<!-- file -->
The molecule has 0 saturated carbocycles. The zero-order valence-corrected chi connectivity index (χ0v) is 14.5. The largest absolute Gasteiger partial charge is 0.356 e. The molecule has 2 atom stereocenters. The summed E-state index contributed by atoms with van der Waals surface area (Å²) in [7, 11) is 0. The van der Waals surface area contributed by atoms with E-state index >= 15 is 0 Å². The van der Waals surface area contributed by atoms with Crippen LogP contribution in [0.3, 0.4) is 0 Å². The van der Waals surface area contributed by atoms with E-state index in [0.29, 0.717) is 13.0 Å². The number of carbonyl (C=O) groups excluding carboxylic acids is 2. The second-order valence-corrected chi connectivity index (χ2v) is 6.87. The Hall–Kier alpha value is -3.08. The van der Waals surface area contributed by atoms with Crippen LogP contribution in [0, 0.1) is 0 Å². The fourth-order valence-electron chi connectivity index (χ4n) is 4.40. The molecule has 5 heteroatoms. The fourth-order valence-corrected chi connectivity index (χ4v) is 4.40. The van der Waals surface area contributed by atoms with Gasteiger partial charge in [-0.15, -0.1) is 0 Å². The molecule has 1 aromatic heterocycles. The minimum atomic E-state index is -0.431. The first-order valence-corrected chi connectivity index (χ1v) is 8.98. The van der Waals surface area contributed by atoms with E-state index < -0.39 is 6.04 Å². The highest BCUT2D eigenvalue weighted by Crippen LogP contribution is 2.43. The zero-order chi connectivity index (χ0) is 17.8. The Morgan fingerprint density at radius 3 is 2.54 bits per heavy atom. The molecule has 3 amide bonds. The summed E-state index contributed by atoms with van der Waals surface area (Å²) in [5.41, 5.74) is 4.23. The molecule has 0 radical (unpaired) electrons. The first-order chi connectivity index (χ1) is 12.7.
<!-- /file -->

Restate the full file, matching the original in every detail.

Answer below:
The molecule has 0 saturated carbocycles. The zero-order valence-corrected chi connectivity index (χ0v) is 14.5. The largest absolute Gasteiger partial charge is 0.356 e. The molecule has 2 atom stereocenters. The summed E-state index contributed by atoms with van der Waals surface area (Å²) in [7, 11) is 0. The van der Waals surface area contributed by atoms with E-state index >= 15 is 0 Å². The van der Waals surface area contributed by atoms with Crippen LogP contribution in [0.3, 0.4) is 0 Å². The van der Waals surface area contributed by atoms with E-state index in [0.29, 0.717) is 13.0 Å². The number of carbonyl (C=O) groups excluding carboxylic acids is 2. The second-order valence-corrected chi connectivity index (χ2v) is 6.87. The Hall–Kier alpha value is -3.08. The van der Waals surface area contributed by atoms with Crippen LogP contribution in [0, 0.1) is 0 Å². The fourth-order valence-electron chi connectivity index (χ4n) is 4.40. The molecule has 5 heteroatoms. The fourth-order valence-corrected chi connectivity index (χ4v) is 4.40. The van der Waals surface area contributed by atoms with Gasteiger partial charge in [-0.15, -0.1) is 0 Å². The molecule has 1 aromatic heterocycles. The minimum atomic E-state index is -0.431. The first-order valence-corrected chi connectivity index (χ1v) is 8.98. The van der Waals surface area contributed by atoms with E-state index < -0.39 is 6.04 Å². The highest BCUT2D eigenvalue weighted by Crippen LogP contribution is 2.43. The zero-order chi connectivity index (χ0) is 17.8. The Morgan fingerprint density at radius 3 is 2.54 bits per heavy atom. The molecule has 3 amide bonds. The summed E-state index contributed by atoms with van der Waals surface area (Å²) in [5.41, 5.74) is 4.23. The molecule has 0 radical (unpaired) electrons. The first-order chi connectivity index (χ1) is 12.7.